The following post was first published April 22, 2009 – almost exactly the day when the market hit a bottom after the 2008 crash and started a long and profitable recovery. This article is part of a series that discussed a variety of investment strategies. The main lesson is as valuable today as it was then.
On the first day of our discussion about investment strategies (Monday), we learned the three rules of investing:
1. You aren’t allowed to change your investment decision time frame.
2. You’re not allowed to predict the future.
3. You can’t have your cake and eat it too.
Yesterday, we looked at market timing. The major conclusion is that market timing can be a very good long-term approach but almost always a very bad short-term investment strategy. That may sound weird but it’s true. If you use tools to guide you both in and out of the market – even if you only make one or two calls a year – you won’t get every call right. You have to evaluate your model over a very long period of time in order to determine if the benefits outweigh the costs.
Today, we’re going to look at buy and hold.
Believe it or not, there can be a number of variations to this approach and there are many ways investors use the buy and hold strategy for building their wealth. Some people buy and hold funds, others buy and hold stocks and others buy and hold bonds.
For our purposes, we’ve going to look at the strategy of buying and holding the S&P 500 index because it’s probably one of the best ways to track overall market performance. Here’s more on the S&P 500 from Wikipedia:
The S&P 500 is a value weighted index published since 1957 of the prices of 500 large cap common stocks actively traded in the United States. The stocks included in the S&P 500 are those of large publicly held companies that trade on either of the two largest American stock markets, the New York Stock Exchange and NASDAQ. Almost all of the stocks included in the index are among the 500 American stocks with the largest market capitalizations.
There are three steps to implement the buy and hold strategy with this index:
1. Invest in an S&P 500 index fund or an S&P 500 exchange traded fund. (Here’s a nice discussion of ETFs vs Mutual funds for those interested.)
2. Do not sell it.
3. Repeat step 2.
It doesn’t get much simpler than that. And you’d expect investors who buy and hold to capture most of the gain (or loss) of the overall market. Makes sense…right? So how do you explain this?
This shows that if you bought and held the fund (in this case a NASDAQ index fund) you would have earned over 9% over a five-year period. But it also shows that the average person who invested in the fund earned only 4.3% How can this be so? You can’t blame that failure on the strategy. If you bought and held this index you would have earned more than twice what the average investor actually made. You have to look at the investor.
The reason most investors fail to earn even half of what their investments earn is because they allow their “gut feelings” to take over. They abandon their strategy – usually at the worst time.
Most professionals tell investors that they should stop that behavior. That’s like telling me to stop eating brownies when my wife has just pulled a tray of those bad boys out of the oven. (If I’m in the same zip code as those brownies, they won’t see the light of day – even though I know better.)
Likewise, investors know that if they simply hold on to their investments, over time they’ll do better than if they try to get in and out based on their emotional comfort level. They know this, yet they continue to exhibit detrimental behavior.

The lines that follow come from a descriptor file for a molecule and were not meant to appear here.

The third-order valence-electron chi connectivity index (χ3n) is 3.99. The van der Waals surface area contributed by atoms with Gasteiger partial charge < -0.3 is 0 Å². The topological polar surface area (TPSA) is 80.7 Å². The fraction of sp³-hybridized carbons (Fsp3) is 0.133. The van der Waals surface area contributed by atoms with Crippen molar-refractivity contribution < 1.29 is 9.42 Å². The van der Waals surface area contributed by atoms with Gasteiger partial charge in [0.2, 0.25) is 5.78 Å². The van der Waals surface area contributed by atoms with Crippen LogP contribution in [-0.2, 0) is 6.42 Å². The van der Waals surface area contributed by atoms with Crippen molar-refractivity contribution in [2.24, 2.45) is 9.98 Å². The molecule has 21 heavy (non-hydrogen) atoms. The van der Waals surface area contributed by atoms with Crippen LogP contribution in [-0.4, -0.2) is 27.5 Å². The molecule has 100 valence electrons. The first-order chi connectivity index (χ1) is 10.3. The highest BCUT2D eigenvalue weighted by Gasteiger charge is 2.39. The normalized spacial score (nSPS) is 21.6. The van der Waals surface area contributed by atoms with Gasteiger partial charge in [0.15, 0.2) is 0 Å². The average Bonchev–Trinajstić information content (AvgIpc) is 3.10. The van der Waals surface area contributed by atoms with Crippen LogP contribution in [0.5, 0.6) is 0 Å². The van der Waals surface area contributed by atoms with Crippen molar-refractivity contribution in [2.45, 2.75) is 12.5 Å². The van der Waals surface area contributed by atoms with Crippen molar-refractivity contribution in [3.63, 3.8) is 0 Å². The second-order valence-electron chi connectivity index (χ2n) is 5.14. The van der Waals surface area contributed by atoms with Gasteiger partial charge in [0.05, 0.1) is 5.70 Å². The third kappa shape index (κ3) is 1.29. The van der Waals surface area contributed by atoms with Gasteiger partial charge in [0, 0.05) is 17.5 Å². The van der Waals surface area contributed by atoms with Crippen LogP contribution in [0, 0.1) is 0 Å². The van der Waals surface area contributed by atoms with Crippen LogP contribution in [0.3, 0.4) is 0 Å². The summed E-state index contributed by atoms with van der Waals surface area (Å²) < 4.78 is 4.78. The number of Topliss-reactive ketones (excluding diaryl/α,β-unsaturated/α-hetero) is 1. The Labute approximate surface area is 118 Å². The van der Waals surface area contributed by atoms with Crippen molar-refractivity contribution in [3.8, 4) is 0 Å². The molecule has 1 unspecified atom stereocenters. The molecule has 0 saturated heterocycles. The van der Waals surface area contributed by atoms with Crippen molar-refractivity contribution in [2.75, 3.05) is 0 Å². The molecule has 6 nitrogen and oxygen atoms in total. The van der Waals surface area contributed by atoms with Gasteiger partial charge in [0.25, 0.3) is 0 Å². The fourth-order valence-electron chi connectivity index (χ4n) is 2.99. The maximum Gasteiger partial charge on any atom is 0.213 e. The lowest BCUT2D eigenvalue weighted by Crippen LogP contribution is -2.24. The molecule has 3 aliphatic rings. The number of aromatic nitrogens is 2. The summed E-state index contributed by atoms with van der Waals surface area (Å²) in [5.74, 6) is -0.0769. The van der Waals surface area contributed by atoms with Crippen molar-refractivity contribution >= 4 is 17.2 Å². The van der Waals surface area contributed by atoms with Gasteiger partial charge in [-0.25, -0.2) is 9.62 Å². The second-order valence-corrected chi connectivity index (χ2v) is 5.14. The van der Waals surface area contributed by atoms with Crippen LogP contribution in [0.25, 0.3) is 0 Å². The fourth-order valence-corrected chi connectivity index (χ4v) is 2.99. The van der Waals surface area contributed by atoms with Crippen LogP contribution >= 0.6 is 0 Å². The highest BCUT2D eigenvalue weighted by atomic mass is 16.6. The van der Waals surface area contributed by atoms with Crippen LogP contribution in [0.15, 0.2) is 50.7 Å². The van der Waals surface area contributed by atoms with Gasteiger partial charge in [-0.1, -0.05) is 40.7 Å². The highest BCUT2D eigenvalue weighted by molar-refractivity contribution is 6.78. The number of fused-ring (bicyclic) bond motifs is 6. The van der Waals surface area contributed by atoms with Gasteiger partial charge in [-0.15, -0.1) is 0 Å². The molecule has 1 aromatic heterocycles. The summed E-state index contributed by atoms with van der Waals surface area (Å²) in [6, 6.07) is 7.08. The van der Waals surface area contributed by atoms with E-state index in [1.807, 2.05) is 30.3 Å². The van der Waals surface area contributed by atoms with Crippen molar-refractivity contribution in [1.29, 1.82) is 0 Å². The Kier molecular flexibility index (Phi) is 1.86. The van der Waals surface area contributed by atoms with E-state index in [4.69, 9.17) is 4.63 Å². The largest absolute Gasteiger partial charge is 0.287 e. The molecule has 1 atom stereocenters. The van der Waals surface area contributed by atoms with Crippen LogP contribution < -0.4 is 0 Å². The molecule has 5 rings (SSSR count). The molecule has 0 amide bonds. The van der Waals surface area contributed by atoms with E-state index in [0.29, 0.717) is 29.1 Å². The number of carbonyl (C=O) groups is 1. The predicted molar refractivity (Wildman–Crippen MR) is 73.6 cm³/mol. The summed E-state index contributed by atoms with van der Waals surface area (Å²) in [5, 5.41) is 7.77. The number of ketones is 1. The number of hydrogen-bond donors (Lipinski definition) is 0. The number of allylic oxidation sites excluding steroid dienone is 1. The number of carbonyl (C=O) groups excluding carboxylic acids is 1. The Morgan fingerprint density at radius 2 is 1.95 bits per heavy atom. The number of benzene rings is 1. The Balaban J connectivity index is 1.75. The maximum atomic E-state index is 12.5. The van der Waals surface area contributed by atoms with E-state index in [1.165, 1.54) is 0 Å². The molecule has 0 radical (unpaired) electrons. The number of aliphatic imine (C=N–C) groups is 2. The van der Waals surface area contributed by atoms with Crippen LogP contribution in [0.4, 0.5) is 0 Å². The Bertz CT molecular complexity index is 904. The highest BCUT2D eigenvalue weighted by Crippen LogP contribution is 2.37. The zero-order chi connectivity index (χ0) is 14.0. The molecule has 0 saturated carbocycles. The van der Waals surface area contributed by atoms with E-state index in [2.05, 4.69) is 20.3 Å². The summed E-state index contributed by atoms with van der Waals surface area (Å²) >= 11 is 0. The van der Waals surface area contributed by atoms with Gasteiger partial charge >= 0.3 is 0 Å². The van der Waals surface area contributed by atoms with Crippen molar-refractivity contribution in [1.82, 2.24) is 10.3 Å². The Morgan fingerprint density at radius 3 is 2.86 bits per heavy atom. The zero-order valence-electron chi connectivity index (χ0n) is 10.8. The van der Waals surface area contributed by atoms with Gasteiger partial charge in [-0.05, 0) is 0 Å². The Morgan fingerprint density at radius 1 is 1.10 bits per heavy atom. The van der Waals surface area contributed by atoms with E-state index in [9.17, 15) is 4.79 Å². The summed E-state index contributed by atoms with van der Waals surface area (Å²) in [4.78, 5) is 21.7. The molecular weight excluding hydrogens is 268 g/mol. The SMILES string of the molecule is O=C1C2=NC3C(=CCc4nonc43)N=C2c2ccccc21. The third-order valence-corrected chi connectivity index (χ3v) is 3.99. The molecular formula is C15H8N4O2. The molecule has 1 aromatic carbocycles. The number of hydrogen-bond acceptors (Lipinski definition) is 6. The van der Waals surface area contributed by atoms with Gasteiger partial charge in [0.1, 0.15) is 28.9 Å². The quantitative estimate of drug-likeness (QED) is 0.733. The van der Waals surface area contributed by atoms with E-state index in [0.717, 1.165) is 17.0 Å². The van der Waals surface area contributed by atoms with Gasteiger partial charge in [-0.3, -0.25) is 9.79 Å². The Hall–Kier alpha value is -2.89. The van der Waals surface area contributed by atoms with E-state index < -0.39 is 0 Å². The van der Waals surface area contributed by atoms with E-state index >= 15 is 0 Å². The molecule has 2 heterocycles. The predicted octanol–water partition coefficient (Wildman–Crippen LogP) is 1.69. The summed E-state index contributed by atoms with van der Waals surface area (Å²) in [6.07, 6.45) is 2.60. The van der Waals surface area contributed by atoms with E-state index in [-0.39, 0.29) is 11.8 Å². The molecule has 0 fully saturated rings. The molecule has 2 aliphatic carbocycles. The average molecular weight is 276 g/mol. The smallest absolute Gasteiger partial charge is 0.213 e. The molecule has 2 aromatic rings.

This chart shows you the year-by-year returns in the second column and the long-term average returns in the last column. If, for example, you started investing in 1968, you earned a 9.61% through 2008 on average – which is great. But look at the YTD 2008? You lost 39.3%. As a result, many investors — even people who thought of themselves as long-term investors — bailed out.
Buy and hold doesn’t work when we shift our time frame, and people often shift their time frame as the pain increases. This is a violation of Rule 1. Like market timing, buy and hold is a long-term approach. When you shift to a short-term view, your goose is cooked. You’ll do the hokey-pokey with your investments. “You put your money in, you put your money out, you put your money in and you shake it all about…” You’ll lose a lot of money this way.
If you want to make better investment choices think about seat belts and penicillin.
They both kill people. Did you know that? 1 in 10,000 people die in car crashes BECAUSE they wore a seat belt. Does that mean seat belts are dangerous?
400 people die every year because they took penicillin. So, does that mean we should destroy all the pharmacies? Of course it doesn’t.
If we look back over the last 72 years, the S&P 500 has gone up in value 95% of the time if you look at each 10-year period over those years. So, if you have a 10-year time frame, it is prudent to invest in the S&P.
But it does fail 5% of the time. That’s what happened over the last 10 years in fact. The S&P 500 index declined a bit more than 2% over that period.
That’s unsettling of course. But it goes with the territory. Does that mean that in 1999 when you decided to invest in the S&P 500 it was a bad decision? No. You made the best decision you could at the time with the information available.
Buy and hold is another example of a great strategy that can help you achieve your long-term goals. It is not perfect. It can and does fail. It also often ignores risks and unfolding opportunities. But it can still be an excellent approach to investing. You have to consider the alternatives.
Tomorrow we’ll have a look-see at asset allocation and why some experts think its the best strategy available while others think it is the worst. You be the judge tomorrow.